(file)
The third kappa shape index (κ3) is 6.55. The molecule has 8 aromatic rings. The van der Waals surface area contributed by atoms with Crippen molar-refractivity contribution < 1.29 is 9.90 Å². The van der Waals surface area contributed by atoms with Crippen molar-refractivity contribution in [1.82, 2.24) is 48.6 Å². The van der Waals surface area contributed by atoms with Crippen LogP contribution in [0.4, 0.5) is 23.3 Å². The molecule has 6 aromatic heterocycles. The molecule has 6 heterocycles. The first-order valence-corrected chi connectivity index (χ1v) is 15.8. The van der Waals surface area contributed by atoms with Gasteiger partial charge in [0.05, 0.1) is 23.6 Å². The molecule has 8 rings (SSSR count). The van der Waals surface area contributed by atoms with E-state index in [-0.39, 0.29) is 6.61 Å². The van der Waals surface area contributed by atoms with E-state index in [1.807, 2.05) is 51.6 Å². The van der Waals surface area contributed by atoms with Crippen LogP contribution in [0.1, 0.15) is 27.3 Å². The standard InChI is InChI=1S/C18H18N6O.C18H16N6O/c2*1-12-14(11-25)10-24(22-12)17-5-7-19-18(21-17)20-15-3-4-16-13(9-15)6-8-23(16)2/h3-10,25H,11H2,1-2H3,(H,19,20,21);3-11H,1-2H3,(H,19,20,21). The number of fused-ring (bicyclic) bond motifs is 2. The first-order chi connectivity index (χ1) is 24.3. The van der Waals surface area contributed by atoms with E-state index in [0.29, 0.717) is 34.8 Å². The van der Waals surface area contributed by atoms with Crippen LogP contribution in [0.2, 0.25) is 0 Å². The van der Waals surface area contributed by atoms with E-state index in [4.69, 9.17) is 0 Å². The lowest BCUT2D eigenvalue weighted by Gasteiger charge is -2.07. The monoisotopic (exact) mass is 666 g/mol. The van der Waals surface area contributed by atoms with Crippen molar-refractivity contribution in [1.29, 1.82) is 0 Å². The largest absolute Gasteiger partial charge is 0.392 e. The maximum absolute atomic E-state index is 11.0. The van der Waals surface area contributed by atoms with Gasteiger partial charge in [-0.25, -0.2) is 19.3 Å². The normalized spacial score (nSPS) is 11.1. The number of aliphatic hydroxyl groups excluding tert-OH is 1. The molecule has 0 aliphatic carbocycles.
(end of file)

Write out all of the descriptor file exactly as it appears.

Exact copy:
The third kappa shape index (κ3) is 6.55. The molecule has 8 aromatic rings. The van der Waals surface area contributed by atoms with Crippen molar-refractivity contribution < 1.29 is 9.90 Å². The van der Waals surface area contributed by atoms with Crippen molar-refractivity contribution in [1.82, 2.24) is 48.6 Å². The van der Waals surface area contributed by atoms with Crippen LogP contribution in [0.4, 0.5) is 23.3 Å². The molecule has 6 aromatic heterocycles. The molecule has 6 heterocycles. The first-order valence-corrected chi connectivity index (χ1v) is 15.8. The van der Waals surface area contributed by atoms with Gasteiger partial charge in [0.05, 0.1) is 23.6 Å². The molecule has 8 rings (SSSR count). The van der Waals surface area contributed by atoms with E-state index in [-0.39, 0.29) is 6.61 Å². The van der Waals surface area contributed by atoms with E-state index in [1.807, 2.05) is 51.6 Å². The van der Waals surface area contributed by atoms with Crippen LogP contribution in [0.1, 0.15) is 27.3 Å². The standard InChI is InChI=1S/C18H18N6O.C18H16N6O/c2*1-12-14(11-25)10-24(22-12)17-5-7-19-18(21-17)20-15-3-4-16-13(9-15)6-8-23(16)2/h3-10,25H,11H2,1-2H3,(H,19,20,21);3-11H,1-2H3,(H,19,20,21). The number of fused-ring (bicyclic) bond motifs is 2. The first-order chi connectivity index (χ1) is 24.3. The van der Waals surface area contributed by atoms with E-state index in [0.29, 0.717) is 34.8 Å². The van der Waals surface area contributed by atoms with Crippen LogP contribution in [0.2, 0.25) is 0 Å². The van der Waals surface area contributed by atoms with E-state index in [4.69, 9.17) is 0 Å². The lowest BCUT2D eigenvalue weighted by Gasteiger charge is -2.07. The monoisotopic (exact) mass is 666 g/mol. The van der Waals surface area contributed by atoms with Crippen molar-refractivity contribution in [1.29, 1.82) is 0 Å². The largest absolute Gasteiger partial charge is 0.392 e. The maximum absolute atomic E-state index is 11.0. The van der Waals surface area contributed by atoms with Gasteiger partial charge in [-0.25, -0.2) is 19.3 Å². The normalized spacial score (nSPS) is 11.1. The number of aliphatic hydroxyl groups excluding tert-OH is 1. The molecule has 0 aliphatic carbocycles.